After the saline and Kytril had been administered, Baab entered the room to perform an IV push of the Oncovin and Andriamycin. Baab testified that she got good blood return before injecting the vesicant drugs and that there had been no complaint of pain or indication of swelling prior to the commencement of the IV push. On depositions, Baab had indicated she could not remember if she had, in fact, inquired of plaintiff prior to the IV push how she was feeling. It was not part of Baab's practice to specifically ask if the patient was feeling any pain. The entire dose of Oncovin was administered and the Andriamycin was started when plaintiff complained of a burning sensation in her hand. At that point the IV was removed from her right hand and placed in her left, where the treatment was concluded without incident. Dennigan was apparently not present while Baab was conducting the IV push. The doctor on call at the time was notified that an extravasation had occurred while Andriamycin was being injected and he instructed that cold soaks be placed on the right hand. It is undisputed that extravasation had occurred and caused tissue damage in plaintiff's right hand. It was also uncontroverted that plaintiff had complained of a burning sensation and it was that complaint that caused the IV to be switched to the left hand. Nevertheless, the nurses failed to indicate this on their progress notes.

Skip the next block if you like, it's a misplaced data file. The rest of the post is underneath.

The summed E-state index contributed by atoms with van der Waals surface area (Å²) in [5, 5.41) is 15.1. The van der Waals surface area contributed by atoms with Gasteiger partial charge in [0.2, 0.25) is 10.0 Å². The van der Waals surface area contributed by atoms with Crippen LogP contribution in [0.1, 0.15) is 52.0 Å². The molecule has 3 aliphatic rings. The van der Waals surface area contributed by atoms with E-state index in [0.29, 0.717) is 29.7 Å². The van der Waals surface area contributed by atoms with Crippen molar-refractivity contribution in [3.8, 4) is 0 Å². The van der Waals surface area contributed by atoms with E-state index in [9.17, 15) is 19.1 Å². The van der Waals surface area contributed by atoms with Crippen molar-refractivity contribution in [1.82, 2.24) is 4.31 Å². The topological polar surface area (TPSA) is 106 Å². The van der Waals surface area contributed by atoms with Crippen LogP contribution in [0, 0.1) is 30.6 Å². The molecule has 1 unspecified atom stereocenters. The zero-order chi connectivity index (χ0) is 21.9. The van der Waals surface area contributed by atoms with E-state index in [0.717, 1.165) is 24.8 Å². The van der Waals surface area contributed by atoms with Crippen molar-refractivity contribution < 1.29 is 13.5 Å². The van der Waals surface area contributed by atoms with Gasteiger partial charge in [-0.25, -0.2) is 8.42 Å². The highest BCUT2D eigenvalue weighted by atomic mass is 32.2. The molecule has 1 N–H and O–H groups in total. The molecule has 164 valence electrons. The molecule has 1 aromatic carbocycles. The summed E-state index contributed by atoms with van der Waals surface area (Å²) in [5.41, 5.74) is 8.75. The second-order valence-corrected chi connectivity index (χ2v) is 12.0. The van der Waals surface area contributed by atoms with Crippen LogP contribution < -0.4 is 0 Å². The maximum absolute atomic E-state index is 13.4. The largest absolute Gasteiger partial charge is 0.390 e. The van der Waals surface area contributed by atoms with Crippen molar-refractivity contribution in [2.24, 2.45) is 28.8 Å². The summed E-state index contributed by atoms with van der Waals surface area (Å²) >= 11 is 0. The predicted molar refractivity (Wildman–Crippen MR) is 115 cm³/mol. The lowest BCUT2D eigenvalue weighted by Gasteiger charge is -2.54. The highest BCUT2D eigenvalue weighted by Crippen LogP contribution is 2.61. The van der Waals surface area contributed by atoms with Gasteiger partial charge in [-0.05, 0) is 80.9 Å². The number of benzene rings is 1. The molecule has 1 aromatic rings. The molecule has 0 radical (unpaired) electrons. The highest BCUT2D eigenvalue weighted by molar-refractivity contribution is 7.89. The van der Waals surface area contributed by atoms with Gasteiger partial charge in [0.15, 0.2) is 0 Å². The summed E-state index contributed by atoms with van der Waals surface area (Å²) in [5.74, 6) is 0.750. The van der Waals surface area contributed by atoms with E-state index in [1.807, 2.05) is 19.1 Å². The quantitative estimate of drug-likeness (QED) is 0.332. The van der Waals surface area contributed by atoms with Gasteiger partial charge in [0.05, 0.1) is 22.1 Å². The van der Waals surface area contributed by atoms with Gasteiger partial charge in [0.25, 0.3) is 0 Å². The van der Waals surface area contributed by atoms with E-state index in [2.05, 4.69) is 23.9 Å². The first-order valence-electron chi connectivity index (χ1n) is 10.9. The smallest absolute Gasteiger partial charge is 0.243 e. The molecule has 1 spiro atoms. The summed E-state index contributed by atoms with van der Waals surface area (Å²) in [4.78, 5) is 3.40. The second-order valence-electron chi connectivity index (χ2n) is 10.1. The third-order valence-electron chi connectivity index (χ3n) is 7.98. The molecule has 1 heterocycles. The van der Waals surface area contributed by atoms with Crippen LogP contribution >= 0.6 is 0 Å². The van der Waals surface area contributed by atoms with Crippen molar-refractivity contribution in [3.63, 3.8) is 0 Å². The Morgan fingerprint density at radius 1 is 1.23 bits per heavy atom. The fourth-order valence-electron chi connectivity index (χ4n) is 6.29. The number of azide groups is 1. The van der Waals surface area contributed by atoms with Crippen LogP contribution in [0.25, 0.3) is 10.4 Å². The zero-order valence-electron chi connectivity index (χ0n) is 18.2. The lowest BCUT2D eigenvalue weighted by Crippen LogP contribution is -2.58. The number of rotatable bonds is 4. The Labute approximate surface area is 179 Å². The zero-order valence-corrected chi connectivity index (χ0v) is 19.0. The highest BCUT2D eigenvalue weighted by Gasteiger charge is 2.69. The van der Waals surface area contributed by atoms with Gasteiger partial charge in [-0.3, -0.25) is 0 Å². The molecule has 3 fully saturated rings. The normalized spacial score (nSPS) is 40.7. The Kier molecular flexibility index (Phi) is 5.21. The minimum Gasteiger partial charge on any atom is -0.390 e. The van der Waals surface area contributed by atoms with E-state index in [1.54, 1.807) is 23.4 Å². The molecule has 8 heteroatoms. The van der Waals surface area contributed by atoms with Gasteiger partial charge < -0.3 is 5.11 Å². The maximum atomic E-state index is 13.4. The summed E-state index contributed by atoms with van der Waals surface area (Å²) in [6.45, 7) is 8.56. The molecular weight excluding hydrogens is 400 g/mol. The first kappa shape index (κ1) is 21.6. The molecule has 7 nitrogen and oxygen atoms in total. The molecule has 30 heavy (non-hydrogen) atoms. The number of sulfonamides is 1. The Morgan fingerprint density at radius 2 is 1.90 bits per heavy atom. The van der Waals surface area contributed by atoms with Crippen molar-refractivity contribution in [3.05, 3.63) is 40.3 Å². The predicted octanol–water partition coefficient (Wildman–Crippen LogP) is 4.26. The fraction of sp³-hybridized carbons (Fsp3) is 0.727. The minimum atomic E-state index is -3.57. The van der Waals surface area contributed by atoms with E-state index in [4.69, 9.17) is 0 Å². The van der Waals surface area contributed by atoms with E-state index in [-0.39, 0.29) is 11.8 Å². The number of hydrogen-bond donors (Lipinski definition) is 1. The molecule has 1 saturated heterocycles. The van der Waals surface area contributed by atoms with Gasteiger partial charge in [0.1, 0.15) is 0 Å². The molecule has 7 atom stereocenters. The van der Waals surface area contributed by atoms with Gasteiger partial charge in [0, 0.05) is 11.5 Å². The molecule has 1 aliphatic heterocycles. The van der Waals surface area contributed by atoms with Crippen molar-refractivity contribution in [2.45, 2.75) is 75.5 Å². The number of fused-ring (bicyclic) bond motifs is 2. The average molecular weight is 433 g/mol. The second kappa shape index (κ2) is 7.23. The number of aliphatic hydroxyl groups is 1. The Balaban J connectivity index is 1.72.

Plaintiff returned to the hospital the following Monday complaining of pain in her hand. She was seen by a doctor but no treatment was prescribed.

In early January plaintiff developed a temperature and came under the care of Dr. Joseph Leddy, an orthopedic surgeon, who testified via a videotaped deposition concerning the procedure he used to treat plaintiff's right hand:

Basically the name of the procedure was excision of the eschar on the dorsum of her right hand and the debridement of the wound. In English we took off that entire dead area of scab and scar on the back of her hand. We cleaned all the purulent material away by elevating the tissue and cleaning it out as ...